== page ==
One of the things I like most about this app is that the exercises don’t merely draw on the knowledge required at that level, but require pupils to build and draw upon that studied previously. In that sense, poor foundation skills will ultimately be uncovered fairly quickly once users move on to more complicated exercises. Of course, this does allow users to revisit earlier levels (assuming they’ve been unlocked) to review the knowledge required, and complete further exercises.

The app is clearly presented, without unnecessary clutter. This means that it should have universal appeal regardless of the age of the person using it. As ABRSM quite rightly point out, ‘Music notation is complex and phone screens are small. This app is best viewed on an iPad’. I think this is certainly true, and as the screenshot below shows, even on the iPad, the notation is fairly small. Perhaps an option to zoom-in would be useful in further updates?

This app is a great addition to ABRSM’s increasing suite of digital offerings. Whilst it is primarily built around ABRSM’s own Theory of Music syllabus, I see no reason why it shouldn’t be used outside of that context.

As with all new apps, there are clearly some teething problems which I’m sure ABRSM will iron out in future updates; for example, here I selected a C to make the tonic triad of A minor, but the app has inserted a C#. With over 6,000 exercises included, it’s understandable that wires have occasionally become crossed. Errors such as this afford a useful learning point in themselves!

One useful feature which ABRSM might consider in the future would be to allow a number of users on one device, so that, for example, pupils can use the app both in lessons and at home by logging on. This would also allow teachers to check up on pupil progress.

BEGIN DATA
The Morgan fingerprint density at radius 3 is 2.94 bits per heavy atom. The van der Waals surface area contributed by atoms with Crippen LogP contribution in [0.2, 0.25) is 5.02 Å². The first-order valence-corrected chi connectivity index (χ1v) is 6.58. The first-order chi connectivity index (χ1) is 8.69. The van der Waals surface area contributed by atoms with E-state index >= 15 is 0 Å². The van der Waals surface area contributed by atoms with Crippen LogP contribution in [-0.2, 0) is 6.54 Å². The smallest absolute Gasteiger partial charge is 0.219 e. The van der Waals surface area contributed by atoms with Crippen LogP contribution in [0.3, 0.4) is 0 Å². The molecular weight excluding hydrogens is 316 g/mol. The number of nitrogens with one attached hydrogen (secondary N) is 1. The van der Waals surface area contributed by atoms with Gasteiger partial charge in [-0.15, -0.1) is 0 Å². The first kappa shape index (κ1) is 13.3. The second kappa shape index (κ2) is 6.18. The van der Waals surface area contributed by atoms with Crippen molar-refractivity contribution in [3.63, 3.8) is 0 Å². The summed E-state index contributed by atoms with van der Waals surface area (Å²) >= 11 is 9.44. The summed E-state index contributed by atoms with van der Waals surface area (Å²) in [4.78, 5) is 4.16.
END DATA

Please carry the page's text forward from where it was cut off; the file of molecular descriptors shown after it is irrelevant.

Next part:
Overall, at just £4.99, I think this app is excellent value, especially compared to some of the other ABRSM digital offerings. There are clearly some teething problems which I know ABRSM are aware of, but I don’t think that overall, this detracts from the 99.9% of the app which is correctly functioning. Whilst it is orientated towards ABRSM Theory exams, don’t let this deter you. This is an app which offers much to both teachers and learners alike.


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Review: ABRSM Teacher Conference 2018

Since 1889, ABRSM have held over 40 million exams, and currently, more than 700 examiners conduct over 600,000 exams a year in over 90 countries. It was a pleasure to be invited to this year’s ABRSM Teacher Conference, and in this blog post, I’m going to share some of my thoughts and experiences from the day.

There is a sense that reviews can sometimes become advertisements, but I want to assure you that I write this review completely independently of ABRSM, and it is in no way a paid advertisement for them.

The Day